Racism and Fear: Why Republicans Will Lose
Op Ed from the GOP on how they tried this tactic before and lost
I have been a Republican for decades.
I was raised and educated in the rural South in the early 1940s. As a Jew, I was beaten up in schoolyards because of my religion. Another thing that set me apart from many of my fellow Long Island Republicans: My father was an outspoken Republican who idolized President Abraham Lincoln and wore a "Win With Willkie" button.
I was educated at a segregated university with strict quotas: 20 Jews a year and no Negroes or women. After my discharge from the Army in 1954, I moved to New York and joined the then-flourishing Nassau County Republican Party. Its euphoria lasted until A. Holly Patterson announced he would not run again for county executive and proposed Robert W. Dill to run in his place in the 1961 election.
Since President John F. Kennedy in 1962 had proposed legislation to end housing discrimination, Dill felt he had a campaign issue: Fear. The Nassau GOP chose to support Dill’s call to fight "those who would do us harm." He called Democrats "pigs." So then-Democratic Party Chairman John English populated Dill’s rallies with people in pig masks. Our campaign started sounding like an infantile warning of "an invasion of the suburbs by people we don’t want as our neighbors." Despite a 2-1 Republican enrollment margin, Democrat Eugene H. Nickerson won. For the first time, Nassau County would be governed by Democrats.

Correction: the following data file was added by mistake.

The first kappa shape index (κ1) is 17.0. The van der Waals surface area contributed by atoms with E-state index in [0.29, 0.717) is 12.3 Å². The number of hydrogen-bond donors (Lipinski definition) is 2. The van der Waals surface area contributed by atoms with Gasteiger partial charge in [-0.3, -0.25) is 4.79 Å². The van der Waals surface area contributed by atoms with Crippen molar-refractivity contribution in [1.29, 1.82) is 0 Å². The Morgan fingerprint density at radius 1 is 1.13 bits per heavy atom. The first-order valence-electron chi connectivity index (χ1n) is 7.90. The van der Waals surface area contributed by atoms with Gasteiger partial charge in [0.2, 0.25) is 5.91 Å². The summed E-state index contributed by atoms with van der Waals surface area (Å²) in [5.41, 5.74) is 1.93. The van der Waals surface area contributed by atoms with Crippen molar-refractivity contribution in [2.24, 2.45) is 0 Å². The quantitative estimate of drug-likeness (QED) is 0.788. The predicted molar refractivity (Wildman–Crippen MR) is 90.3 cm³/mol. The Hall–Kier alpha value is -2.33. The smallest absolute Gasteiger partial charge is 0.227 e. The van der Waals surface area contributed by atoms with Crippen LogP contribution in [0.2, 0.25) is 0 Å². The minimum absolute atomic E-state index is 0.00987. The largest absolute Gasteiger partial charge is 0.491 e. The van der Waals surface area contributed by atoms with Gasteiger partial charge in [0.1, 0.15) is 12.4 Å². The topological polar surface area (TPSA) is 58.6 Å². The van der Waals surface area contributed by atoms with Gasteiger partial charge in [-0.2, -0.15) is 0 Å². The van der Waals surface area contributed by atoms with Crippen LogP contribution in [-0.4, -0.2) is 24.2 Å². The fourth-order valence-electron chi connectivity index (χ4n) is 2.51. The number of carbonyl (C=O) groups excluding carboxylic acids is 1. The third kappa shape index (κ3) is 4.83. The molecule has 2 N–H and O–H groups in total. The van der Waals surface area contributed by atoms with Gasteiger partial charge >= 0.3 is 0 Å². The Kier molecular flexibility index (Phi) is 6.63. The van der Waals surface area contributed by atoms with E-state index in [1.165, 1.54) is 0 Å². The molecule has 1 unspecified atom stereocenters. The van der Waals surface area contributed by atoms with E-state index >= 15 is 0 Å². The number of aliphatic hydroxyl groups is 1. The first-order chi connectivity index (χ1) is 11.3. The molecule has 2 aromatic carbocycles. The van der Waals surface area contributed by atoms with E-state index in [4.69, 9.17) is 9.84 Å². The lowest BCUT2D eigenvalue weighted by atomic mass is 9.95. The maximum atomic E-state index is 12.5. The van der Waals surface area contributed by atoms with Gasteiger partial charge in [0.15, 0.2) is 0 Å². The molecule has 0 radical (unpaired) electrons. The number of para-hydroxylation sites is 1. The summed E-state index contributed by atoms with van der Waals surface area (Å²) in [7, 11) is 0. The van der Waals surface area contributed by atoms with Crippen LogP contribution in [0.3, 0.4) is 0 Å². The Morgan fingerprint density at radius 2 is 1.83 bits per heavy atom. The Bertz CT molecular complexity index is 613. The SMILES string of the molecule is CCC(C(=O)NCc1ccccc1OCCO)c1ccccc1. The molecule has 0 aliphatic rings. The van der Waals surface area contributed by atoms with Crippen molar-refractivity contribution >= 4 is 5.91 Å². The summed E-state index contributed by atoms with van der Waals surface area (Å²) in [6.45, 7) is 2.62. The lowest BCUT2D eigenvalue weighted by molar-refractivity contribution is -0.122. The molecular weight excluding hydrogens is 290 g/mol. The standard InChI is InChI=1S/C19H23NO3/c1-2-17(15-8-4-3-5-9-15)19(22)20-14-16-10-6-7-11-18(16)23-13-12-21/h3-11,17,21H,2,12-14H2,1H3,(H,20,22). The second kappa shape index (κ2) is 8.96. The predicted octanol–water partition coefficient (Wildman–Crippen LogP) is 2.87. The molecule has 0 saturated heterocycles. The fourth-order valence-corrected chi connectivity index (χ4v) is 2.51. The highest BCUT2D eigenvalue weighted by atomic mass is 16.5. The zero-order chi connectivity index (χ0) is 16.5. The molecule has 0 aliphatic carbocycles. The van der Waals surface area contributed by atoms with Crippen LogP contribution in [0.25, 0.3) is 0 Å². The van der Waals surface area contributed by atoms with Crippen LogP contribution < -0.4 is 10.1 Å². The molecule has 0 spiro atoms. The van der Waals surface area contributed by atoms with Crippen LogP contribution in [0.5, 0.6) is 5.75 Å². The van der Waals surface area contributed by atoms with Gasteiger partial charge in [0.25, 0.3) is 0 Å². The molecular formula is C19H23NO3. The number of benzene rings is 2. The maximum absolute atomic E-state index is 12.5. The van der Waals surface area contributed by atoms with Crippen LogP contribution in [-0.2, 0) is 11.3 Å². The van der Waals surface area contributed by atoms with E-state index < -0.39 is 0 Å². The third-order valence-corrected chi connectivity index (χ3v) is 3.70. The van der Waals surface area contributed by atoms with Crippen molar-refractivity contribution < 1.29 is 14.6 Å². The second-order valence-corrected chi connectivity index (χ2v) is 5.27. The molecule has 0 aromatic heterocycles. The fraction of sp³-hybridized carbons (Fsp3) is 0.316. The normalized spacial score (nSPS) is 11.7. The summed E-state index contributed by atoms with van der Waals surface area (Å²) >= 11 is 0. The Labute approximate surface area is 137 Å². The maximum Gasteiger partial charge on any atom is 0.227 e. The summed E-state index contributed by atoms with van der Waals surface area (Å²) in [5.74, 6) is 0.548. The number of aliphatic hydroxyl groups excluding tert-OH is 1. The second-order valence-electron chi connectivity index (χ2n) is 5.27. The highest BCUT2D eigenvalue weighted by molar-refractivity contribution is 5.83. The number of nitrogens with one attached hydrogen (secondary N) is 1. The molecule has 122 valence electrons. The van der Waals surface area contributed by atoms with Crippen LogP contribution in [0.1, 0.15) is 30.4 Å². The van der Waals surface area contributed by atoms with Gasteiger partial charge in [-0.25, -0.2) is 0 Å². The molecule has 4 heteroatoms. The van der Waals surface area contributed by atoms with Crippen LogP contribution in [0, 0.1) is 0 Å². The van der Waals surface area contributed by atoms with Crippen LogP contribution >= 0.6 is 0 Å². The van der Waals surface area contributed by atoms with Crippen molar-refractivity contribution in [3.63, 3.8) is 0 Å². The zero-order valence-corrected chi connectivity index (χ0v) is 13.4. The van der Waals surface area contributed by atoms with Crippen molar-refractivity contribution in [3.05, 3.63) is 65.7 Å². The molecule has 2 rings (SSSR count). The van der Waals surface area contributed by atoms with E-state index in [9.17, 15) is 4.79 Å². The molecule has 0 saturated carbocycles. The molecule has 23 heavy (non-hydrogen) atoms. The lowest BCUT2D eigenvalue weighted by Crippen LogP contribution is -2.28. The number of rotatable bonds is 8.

In 1964, I watched as Republicans booed Nelson Rockefeller off the convention stage while he attempted to denounce extremism and racial injustice. New York’s proposed platforms, endorsing the Civil Rights Act of 1964 and denouncing extremism, were voted down. Sen. Barry Goldwater was our nominee. His campaign appealed to our tribal prejudices. He took up the "law and order" mantle, but he carried only his home state of Arizona and five Southern states. In Nassau, his appeal to suburban fear did not work. President Lyndon Johnson carried Nassau, and Democrats gained control of our congressional delegation and made inroads into our state legislative delegation. Joe Carlino, our Republican county chairman and speaker of the Assembly, was defeated.
This year, we have seen protesting, looting and arson in several U.S. cities. They are not nearly as violent as the "long hot summer" of 1967. In that troubled year, Ralph Caso, the presiding supervisor of Hempstead Town, should have run against Nickerson. When Caso refused, the party nominated me.
Nickerson had won in 1964 by some 90,000 votes. The GOP pollsters told us that 80% of Nassau residents were opposed to school busing, and that Democrats could be beaten if we played the race card. Both Ed Speno, the Nassau Republican chairman, and I refused. We were determined to win by promising budget reforms, espousing Republican principles of limited government and planning for Nassau’s future. I lost that election, but the Nassau GOP defeated Democratic incumbents in all other races and preserved the credibility of our party.
Republicans believe in the Constitution, and reject authoritarian takeover of the government. The driving force of authoritarianism is fear — fear of the other, fear of economic insecurity, fear of being subjected to foreign ideas, fear of having our way of life destroyed.
I know party discipline requires endorsing President Donald Trump. I also know he counts on the suburban vote to win reelection. But he is pursuing a dangerous path by stoking racism and fear. Not only will this be anathema to Long Island voters, but those candidates who embrace this approach will do themselves and this nation a grievous disservice — and they will probably lose.
Sol Wachtler, a former chief judge of New York State, is a distinguished adjunct professor at Touro Law School.